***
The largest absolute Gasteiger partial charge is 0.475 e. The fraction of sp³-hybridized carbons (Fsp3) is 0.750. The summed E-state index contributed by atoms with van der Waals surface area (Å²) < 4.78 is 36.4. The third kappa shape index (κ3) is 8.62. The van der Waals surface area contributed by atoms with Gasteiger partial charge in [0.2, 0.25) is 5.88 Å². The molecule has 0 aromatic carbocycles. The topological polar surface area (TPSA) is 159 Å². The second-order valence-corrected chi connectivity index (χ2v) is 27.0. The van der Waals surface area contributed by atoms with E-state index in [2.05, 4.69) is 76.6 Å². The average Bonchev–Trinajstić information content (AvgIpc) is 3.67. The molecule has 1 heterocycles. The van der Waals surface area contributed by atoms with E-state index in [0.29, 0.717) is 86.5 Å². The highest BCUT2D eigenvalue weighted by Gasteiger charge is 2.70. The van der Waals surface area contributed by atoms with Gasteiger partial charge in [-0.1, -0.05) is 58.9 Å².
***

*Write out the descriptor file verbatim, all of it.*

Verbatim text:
The largest absolute Gasteiger partial charge is 0.475 e. The fraction of sp³-hybridized carbons (Fsp3) is 0.750. The summed E-state index contributed by atoms with van der Waals surface area (Å²) < 4.78 is 36.4. The third kappa shape index (κ3) is 8.62. The van der Waals surface area contributed by atoms with Gasteiger partial charge in [0.2, 0.25) is 5.88 Å². The molecule has 0 aromatic carbocycles. The topological polar surface area (TPSA) is 159 Å². The second-order valence-corrected chi connectivity index (χ2v) is 27.0. The van der Waals surface area contributed by atoms with E-state index in [2.05, 4.69) is 76.6 Å². The average Bonchev–Trinajstić information content (AvgIpc) is 3.67. The molecule has 1 heterocycles. The van der Waals surface area contributed by atoms with E-state index in [0.29, 0.717) is 86.5 Å². The highest BCUT2D eigenvalue weighted by Gasteiger charge is 2.70. The van der Waals surface area contributed by atoms with Gasteiger partial charge in [-0.1, -0.05) is 58.9 Å².